The design and shape of these antique pique drop earrings are so fabulous to admire, and combined with their colour make them a fantastic pair of earrings that will be perfect to wear for any occasion.
Dating from the 1880's, pique jewellery is unlike anything else, and is so unique and individual.
Click here to read a brief article on pique jewellery: https://www.kalmarantiques.com.au/articles/history-of-pique-jewellery/
Each earring measures 9.2mm wide at the base by 35.2mm to the top ball section, or 44.2mm to the top of the shepherd hooks, and are the perfect length to wear regardless of if your hair is up or down.
The intricate detail from the gold and silver really stands out so well against the chocolate brown of the tortoiseshell making these such a versatile pair of earrings for any occasion.
Out of stock
Antique pique drop earrings in a geometric design
Pique jewellery is a style and type of jewellery all unto itself and one that cannot be reproduced today and is so unique and spectacular. Made most popular during the Victorian era, it can be found as far back as the 18th Century and was popular throughout most parts of Europe but mostly in Italy and England.
Pique (pronounced pee-kay) is gold or silver, or sometimes a combination of both, inlayed into another material. Quite often the material was tortoiseshell (from the Hawksbill tortoise which was also used for the making of other tortoiseshell material such as boxes etc) and sometimes even from elephant ivory.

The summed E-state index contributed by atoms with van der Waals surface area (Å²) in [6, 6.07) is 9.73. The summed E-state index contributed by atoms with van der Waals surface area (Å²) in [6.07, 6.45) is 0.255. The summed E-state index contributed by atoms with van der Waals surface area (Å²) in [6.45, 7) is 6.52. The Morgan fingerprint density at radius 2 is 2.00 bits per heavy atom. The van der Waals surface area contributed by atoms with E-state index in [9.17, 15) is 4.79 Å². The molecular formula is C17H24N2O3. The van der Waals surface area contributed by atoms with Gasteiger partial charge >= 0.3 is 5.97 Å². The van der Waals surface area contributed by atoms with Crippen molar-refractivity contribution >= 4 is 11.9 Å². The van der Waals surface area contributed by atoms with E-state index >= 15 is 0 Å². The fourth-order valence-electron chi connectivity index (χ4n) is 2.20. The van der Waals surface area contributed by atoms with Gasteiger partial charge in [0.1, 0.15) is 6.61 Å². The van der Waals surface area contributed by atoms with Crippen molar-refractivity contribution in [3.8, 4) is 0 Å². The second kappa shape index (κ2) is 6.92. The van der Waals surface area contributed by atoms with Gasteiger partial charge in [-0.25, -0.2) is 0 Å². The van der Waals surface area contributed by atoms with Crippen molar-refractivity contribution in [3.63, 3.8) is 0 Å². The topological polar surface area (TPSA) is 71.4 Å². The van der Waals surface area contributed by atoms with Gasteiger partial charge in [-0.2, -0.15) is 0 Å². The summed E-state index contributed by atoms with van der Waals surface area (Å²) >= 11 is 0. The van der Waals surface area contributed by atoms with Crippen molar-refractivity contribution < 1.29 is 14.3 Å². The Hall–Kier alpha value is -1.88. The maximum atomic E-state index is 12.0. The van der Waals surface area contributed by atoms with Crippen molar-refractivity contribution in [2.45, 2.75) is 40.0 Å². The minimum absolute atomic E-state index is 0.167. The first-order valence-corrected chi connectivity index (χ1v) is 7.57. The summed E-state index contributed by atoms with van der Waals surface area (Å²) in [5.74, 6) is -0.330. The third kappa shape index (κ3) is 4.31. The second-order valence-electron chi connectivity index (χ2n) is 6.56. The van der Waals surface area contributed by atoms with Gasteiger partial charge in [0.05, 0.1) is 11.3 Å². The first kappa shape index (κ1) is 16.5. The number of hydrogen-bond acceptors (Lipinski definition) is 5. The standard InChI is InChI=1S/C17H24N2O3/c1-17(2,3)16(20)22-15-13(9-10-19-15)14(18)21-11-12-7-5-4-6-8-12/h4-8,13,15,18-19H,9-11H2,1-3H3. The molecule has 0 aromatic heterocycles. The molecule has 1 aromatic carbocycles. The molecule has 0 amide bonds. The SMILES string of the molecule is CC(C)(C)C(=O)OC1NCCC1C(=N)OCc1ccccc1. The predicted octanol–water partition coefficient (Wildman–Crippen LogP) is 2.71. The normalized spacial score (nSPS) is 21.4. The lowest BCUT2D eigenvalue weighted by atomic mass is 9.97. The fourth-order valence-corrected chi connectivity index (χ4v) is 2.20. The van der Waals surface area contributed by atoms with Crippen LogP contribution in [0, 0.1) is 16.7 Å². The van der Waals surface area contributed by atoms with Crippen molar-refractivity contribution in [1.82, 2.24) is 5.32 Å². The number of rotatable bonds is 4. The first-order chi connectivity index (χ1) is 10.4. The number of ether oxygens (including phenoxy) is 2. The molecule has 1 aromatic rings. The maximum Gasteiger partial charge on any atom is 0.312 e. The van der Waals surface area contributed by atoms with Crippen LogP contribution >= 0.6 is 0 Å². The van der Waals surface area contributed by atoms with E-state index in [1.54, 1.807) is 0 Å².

The tortoiseshell seemed to be the most popular, probably because of its light weight and being easy to mould into other shapes. Tortoiseshell is a natural thermoplastic , meaning that it is quite malleable when heated/warmed. Very fine gold or silver would be fashioned into either fine rod or leaf designs and the pressed into the already warmed tortoiseshell.After the gold and silver was set, the shell was left to cool down which would then contract to hold the metal in place.
Prior to 1870, the metals were cut by hand allowing for very fine and intricate detail then after 1870, machines started to do the work resulting in more straight and angular designs. The attention to detail no matter the age is always something that never ceases to amaze people especially when you consider that these pieces were often made well over 140 years ago and still look superb today.
Pique jewellery can most commonly be found in earrings and pendants, and the designs and colouring are amazing to admire.
This form of jewellery making is now a lost art as both the elephant and Hawksbill turtle are protected species, meaning that pique jewellery will become harder and harder to find as the years go by.
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